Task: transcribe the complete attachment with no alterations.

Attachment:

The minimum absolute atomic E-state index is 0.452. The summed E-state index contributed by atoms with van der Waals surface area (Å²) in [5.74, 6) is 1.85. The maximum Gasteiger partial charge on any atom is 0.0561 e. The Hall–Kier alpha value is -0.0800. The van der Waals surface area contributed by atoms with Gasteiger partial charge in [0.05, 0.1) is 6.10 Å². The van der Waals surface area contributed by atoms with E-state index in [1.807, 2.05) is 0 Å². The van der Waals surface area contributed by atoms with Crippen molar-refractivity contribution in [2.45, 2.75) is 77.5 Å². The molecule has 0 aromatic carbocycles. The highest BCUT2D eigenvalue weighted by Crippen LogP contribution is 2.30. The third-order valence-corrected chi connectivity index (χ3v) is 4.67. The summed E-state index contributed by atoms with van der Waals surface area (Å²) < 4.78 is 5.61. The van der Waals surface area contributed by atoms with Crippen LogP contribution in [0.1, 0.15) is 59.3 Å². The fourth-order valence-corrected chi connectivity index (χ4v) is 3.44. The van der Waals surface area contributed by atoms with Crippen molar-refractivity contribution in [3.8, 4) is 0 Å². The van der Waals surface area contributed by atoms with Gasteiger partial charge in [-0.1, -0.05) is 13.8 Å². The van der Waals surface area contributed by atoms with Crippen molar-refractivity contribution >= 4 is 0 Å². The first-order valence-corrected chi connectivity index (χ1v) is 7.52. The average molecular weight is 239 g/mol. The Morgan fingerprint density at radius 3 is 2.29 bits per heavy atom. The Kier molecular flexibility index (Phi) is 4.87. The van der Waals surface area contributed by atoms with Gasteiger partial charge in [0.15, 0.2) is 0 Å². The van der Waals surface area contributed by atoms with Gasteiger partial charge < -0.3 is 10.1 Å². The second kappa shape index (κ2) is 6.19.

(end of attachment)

The minimum absolute atomic E-state index is 0.452. The summed E-state index contributed by atoms with van der Waals surface area (Å²) in [5.74, 6) is 1.85. The maximum Gasteiger partial charge on any atom is 0.0561 e. The Hall–Kier alpha value is -0.0800. The van der Waals surface area contributed by atoms with Gasteiger partial charge in [0.05, 0.1) is 6.10 Å². The van der Waals surface area contributed by atoms with E-state index in [1.807, 2.05) is 0 Å². The van der Waals surface area contributed by atoms with Crippen molar-refractivity contribution in [2.45, 2.75) is 77.5 Å². The molecule has 0 aromatic carbocycles. The highest BCUT2D eigenvalue weighted by Crippen LogP contribution is 2.30. The third-order valence-corrected chi connectivity index (χ3v) is 4.67. The summed E-state index contributed by atoms with van der Waals surface area (Å²) < 4.78 is 5.61. The van der Waals surface area contributed by atoms with Crippen LogP contribution in [0.1, 0.15) is 59.3 Å². The fourth-order valence-corrected chi connectivity index (χ4v) is 3.44. The van der Waals surface area contributed by atoms with Crippen molar-refractivity contribution in [3.8, 4) is 0 Å². The van der Waals surface area contributed by atoms with Gasteiger partial charge in [-0.1, -0.05) is 13.8 Å². The van der Waals surface area contributed by atoms with Crippen molar-refractivity contribution >= 4 is 0 Å². The first-order valence-corrected chi connectivity index (χ1v) is 7.52. The average molecular weight is 239 g/mol. The Morgan fingerprint density at radius 3 is 2.29 bits per heavy atom. The Kier molecular flexibility index (Phi) is 4.87. The van der Waals surface area contributed by atoms with Gasteiger partial charge in [0.15, 0.2) is 0 Å². The van der Waals surface area contributed by atoms with Gasteiger partial charge < -0.3 is 10.1 Å². The second kappa shape index (κ2) is 6.19.